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Gerrymandering is a problem; a Representative could have their voter base diluted across neighboring districts at the whim of the controlling party. But Senate elections are statewide, and states don't tend to change shape a lot. Given that Senators are elected by popular vote, does this mean that gerrymandering has no direct effect on the election of US Senators?

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    Wouldn't effect governors, either. – jeffronicus Jun 29 '17 at 15:47
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    You answered your own question, with good reasoning and correct facts. So I wonder why you asked it at all? – abelenky Jun 29 '17 at 16:10
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    @abelenky Because maybe one of my assumptions could've been wrong? Doesn't appear to be the case this time though. – JesseTG Jun 29 '17 at 16:15
  • The fact that both California and Wyoming elect two senators would seem to be a fairly strong argument for gerrymandering, or at least some form of bias/non-proportionality. – Someone Somewhere Jul 1 '17 at 2:39
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    @abelenky Asking a question when you already know the answer is actually encouraged by Stack Exchange. – D Krueger Jul 1 '17 at 3:57
38

Yes. Currently gerrymandering has no effect on US Senators.

However, before the ratification of the 17th amendment to Constitution, Senators were elected/chosen by the state legislature. The state legislature, including its senators(at least in my state), have and have had districts. So, since gerrymandering started "officially" in 1812 and since the 17th amendment wasn't passed for another 100 years, US senator elections could have and probably were affected by gerrymandering. Although, its effect was more indirect.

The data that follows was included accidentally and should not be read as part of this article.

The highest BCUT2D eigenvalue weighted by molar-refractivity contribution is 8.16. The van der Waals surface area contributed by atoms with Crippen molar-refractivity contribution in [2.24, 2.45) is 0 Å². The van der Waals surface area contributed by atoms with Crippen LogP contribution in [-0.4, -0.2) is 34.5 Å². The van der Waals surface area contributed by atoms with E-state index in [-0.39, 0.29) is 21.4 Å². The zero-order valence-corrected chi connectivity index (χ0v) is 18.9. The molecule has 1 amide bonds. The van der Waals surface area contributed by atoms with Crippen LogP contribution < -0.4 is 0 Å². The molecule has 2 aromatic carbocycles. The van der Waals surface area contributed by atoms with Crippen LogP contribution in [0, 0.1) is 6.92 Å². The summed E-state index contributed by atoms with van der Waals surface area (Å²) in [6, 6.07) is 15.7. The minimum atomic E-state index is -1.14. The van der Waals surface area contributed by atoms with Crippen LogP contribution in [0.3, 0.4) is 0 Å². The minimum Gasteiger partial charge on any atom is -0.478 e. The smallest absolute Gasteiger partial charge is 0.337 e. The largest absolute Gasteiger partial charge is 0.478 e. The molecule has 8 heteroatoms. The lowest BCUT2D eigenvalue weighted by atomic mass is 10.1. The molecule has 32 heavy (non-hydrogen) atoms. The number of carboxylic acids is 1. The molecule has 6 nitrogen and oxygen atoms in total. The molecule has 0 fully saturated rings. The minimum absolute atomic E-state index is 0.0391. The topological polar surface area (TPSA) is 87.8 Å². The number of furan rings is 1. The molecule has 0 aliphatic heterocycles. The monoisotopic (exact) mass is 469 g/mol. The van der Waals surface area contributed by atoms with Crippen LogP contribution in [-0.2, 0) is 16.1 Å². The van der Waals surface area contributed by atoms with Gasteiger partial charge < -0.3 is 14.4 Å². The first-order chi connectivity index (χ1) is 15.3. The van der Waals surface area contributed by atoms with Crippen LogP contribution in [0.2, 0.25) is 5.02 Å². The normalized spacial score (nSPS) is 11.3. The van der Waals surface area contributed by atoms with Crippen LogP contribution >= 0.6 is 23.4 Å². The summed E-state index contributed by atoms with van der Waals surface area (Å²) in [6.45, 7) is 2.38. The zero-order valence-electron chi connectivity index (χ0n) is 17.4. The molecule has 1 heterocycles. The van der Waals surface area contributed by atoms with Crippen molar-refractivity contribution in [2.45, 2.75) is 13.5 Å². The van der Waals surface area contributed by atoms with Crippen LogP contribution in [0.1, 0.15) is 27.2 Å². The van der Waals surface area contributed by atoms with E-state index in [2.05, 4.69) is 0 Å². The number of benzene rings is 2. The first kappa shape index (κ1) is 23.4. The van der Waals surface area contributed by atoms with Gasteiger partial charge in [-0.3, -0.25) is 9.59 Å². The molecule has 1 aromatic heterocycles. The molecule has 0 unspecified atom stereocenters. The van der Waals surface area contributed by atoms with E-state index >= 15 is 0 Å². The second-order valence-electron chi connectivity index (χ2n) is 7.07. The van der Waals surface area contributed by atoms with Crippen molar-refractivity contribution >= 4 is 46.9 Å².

20

While the state-wide nature of gerrymandering would make one think that it has no effect, it certainly could.

Elections are run at the state level, so a state-gerrymandered election could alter that balance of power in the state legislature, which would effect things like voter-suppression measures, enactment and enforcement of campaign finance regulations, and the ability of elections to be monitored and for rules to be enforced by non-partisan (or partisan) entities.

In Wisconsin, this was, in part, the basis of their gerrymandering case/challenge that will now be heard by the Supreme Court. In 2012, Democratic candidates got the majority of State Assembly votes, but the GOP won a huge majority in that lawmaking body. The GOP enacted voter ID and other restrictive measures, that have been struck down, then reinstated, by different levels of the courts.